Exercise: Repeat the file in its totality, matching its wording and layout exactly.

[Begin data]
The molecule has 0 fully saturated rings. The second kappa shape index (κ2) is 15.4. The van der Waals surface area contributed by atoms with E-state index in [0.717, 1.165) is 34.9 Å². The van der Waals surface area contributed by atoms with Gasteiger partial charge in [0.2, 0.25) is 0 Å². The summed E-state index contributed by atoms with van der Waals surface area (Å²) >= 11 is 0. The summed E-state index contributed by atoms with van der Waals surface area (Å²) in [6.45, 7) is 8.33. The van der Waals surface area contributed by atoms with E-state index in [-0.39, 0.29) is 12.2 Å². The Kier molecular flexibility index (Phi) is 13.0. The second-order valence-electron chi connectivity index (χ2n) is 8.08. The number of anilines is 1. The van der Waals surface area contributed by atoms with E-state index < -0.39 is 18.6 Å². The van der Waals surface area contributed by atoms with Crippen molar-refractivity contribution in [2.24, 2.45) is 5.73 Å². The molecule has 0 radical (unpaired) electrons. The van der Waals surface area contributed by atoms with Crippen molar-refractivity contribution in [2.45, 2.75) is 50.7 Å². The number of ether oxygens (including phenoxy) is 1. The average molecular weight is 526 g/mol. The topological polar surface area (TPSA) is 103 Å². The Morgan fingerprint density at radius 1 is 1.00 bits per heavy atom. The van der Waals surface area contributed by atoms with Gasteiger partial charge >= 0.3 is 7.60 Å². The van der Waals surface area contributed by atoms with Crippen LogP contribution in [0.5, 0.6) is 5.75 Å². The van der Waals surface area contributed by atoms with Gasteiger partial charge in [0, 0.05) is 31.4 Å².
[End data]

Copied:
The molecule has 0 fully saturated rings. The second kappa shape index (κ2) is 15.4. The van der Waals surface area contributed by atoms with E-state index in [0.717, 1.165) is 34.9 Å². The van der Waals surface area contributed by atoms with Gasteiger partial charge in [0.2, 0.25) is 0 Å². The summed E-state index contributed by atoms with van der Waals surface area (Å²) >= 11 is 0. The summed E-state index contributed by atoms with van der Waals surface area (Å²) in [6.45, 7) is 8.33. The van der Waals surface area contributed by atoms with E-state index in [-0.39, 0.29) is 12.2 Å². The Kier molecular flexibility index (Phi) is 13.0. The second-order valence-electron chi connectivity index (χ2n) is 8.08. The number of anilines is 1. The van der Waals surface area contributed by atoms with E-state index < -0.39 is 18.6 Å². The van der Waals surface area contributed by atoms with Crippen molar-refractivity contribution in [2.24, 2.45) is 5.73 Å². The molecule has 0 radical (unpaired) electrons. The van der Waals surface area contributed by atoms with Crippen molar-refractivity contribution in [2.45, 2.75) is 50.7 Å². The number of ether oxygens (including phenoxy) is 1. The average molecular weight is 526 g/mol. The topological polar surface area (TPSA) is 103 Å². The Morgan fingerprint density at radius 1 is 1.00 bits per heavy atom. The van der Waals surface area contributed by atoms with Gasteiger partial charge >= 0.3 is 7.60 Å². The van der Waals surface area contributed by atoms with Crippen LogP contribution in [0.5, 0.6) is 5.75 Å². The van der Waals surface area contributed by atoms with Gasteiger partial charge in [0, 0.05) is 31.4 Å².